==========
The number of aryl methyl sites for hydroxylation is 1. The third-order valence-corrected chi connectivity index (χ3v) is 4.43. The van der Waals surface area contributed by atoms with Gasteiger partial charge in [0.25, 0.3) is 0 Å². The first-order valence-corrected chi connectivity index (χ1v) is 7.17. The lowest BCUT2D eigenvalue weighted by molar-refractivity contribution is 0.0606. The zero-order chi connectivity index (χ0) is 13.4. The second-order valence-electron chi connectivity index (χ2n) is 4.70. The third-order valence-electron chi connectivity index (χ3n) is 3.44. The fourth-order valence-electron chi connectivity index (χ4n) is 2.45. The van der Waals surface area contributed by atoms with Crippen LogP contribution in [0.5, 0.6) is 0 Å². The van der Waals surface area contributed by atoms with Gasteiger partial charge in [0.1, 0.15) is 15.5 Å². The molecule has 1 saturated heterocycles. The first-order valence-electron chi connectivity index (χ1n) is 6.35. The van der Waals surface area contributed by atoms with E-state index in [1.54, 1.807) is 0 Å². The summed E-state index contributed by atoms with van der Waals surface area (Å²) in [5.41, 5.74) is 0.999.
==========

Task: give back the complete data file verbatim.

The number of aryl methyl sites for hydroxylation is 1. The third-order valence-corrected chi connectivity index (χ3v) is 4.43. The van der Waals surface area contributed by atoms with Gasteiger partial charge in [0.25, 0.3) is 0 Å². The first-order valence-corrected chi connectivity index (χ1v) is 7.17. The lowest BCUT2D eigenvalue weighted by molar-refractivity contribution is 0.0606. The zero-order chi connectivity index (χ0) is 13.4. The second-order valence-electron chi connectivity index (χ2n) is 4.70. The third-order valence-electron chi connectivity index (χ3n) is 3.44. The fourth-order valence-electron chi connectivity index (χ4n) is 2.45. The van der Waals surface area contributed by atoms with Crippen LogP contribution in [0.5, 0.6) is 0 Å². The van der Waals surface area contributed by atoms with Gasteiger partial charge in [0.1, 0.15) is 15.5 Å². The molecule has 1 saturated heterocycles. The first-order valence-electron chi connectivity index (χ1n) is 6.35. The van der Waals surface area contributed by atoms with E-state index in [1.54, 1.807) is 0 Å². The summed E-state index contributed by atoms with van der Waals surface area (Å²) in [5.41, 5.74) is 0.999.